Last month I spent a day at the RSPB reserve at Titchwell near Hunstanton on the north Norfolk coast. It’s a particularly dramatic bit of coastline and is home to a very impressive array of birdlife which is concentrated here on the reserve. As well as all the waders and other water birds squadrons of swifts were wheeling and zooming low over the water plucking insects out of the air.
Swift – Apus apus. Dansk – mursejler
Swifts have been declining in numbers and their conservation status is amber, but it was difficult to believe they’re struggling! There seem to be good numbers of them in the skies around Cambridge too. I love it in the summer when I open a window and the sound of shrieking swifts filters down from on high.
Insects beware, bandits at 6 o’clock!
Photographing swifts in flight is challenging to say the least and something I’ve never before had much success with, but there were so many of them at Titchwell and they were flying close to the ground so I gave it a go. They seemed to have preferred routes which I guess were dictated by where the insects were flying and that made getting pictures a little less tricky as their flight paths were more predictable. And here are the results.
Swifts are members of the Apodidae family and on ther face of it appear fairly similar to swallows and martins. But my oft ill-remembered scchoolboy Latin leads me to believe that ‘apodidae‘ means ‘lacking feet‘ whereas swallows and martins are passerines which means they have feet adapted for perching. Swifts do have feet but they are tiny and adapted for clasping and not perching, all four of their toes pointing forward. One thing that the three species do have in common is that they are all awesome aeronauts. A juvenile swift can spend up to three years aloft after fledging and it will spend most of its life on the wing: eating, sleeping, gathering nesting material and even copulating in the sky.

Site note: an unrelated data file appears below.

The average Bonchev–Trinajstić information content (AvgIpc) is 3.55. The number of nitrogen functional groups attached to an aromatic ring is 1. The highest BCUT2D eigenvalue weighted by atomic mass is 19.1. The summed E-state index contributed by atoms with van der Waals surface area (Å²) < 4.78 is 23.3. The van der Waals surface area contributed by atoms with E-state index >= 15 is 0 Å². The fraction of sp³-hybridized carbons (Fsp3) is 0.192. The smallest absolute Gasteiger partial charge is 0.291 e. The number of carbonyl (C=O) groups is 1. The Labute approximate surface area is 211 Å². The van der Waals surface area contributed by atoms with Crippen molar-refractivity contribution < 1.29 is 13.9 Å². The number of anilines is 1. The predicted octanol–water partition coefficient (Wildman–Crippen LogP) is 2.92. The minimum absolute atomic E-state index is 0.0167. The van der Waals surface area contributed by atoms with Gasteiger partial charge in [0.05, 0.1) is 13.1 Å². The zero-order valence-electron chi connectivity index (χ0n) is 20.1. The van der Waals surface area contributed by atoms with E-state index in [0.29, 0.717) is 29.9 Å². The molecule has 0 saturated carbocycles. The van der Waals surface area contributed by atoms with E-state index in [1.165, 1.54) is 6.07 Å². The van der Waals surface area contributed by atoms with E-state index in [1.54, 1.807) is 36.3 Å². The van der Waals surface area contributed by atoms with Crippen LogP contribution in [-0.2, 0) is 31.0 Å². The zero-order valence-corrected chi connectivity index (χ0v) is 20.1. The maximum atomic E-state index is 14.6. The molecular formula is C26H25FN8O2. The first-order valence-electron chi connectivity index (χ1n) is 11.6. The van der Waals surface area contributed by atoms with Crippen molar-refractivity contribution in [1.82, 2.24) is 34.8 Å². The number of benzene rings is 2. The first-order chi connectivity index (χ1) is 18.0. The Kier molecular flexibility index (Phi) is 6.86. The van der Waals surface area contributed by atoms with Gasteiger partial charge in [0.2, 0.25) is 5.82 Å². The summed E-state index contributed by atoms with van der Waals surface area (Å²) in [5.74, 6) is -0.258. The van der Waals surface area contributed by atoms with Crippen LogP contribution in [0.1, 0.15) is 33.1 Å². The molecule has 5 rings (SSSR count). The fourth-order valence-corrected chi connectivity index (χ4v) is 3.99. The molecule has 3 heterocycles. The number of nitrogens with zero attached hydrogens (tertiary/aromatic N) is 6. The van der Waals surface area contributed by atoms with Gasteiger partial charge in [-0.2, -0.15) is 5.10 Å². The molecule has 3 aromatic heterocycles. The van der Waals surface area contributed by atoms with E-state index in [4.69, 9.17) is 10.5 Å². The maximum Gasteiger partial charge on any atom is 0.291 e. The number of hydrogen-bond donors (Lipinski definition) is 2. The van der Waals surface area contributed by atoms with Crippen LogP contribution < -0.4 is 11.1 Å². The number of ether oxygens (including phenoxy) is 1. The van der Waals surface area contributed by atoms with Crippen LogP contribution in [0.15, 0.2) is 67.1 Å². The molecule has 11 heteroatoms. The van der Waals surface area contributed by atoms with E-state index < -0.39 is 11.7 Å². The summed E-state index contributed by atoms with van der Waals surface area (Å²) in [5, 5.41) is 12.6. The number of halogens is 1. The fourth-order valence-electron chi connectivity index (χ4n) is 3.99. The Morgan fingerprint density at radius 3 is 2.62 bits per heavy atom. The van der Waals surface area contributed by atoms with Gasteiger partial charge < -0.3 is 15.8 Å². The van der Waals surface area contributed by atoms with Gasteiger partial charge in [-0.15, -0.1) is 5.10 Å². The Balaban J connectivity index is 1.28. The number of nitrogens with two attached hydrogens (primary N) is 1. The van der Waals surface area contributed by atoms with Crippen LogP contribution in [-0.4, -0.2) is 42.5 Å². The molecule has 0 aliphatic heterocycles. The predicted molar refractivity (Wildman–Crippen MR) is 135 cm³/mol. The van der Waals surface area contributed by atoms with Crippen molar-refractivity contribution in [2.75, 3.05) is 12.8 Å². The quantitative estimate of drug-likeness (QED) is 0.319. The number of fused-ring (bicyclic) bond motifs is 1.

According to the British Trust for Ornithology swifts shut down their brains one side at a time in order to maintain stable flight. But I’d like to know how they found that out – I can’t think of an experimental design that would enable this conclusion!
The swift is a summer migrant to UK shores and they spend their winters in South Africa, and I suspect the journey doesn’t take too long, covering a thousand miles in a couple of days!
My day at Titchwell was gorgeous, it was during the foul wet weather we’ve been having but shortly after we arrived the sun emerged and stayed with us for the whole day. I took nearly a thousand photographs and I’m going to post the best of them in batches in the next few weeks, interspersed with some other local wildlife. I hope you like them!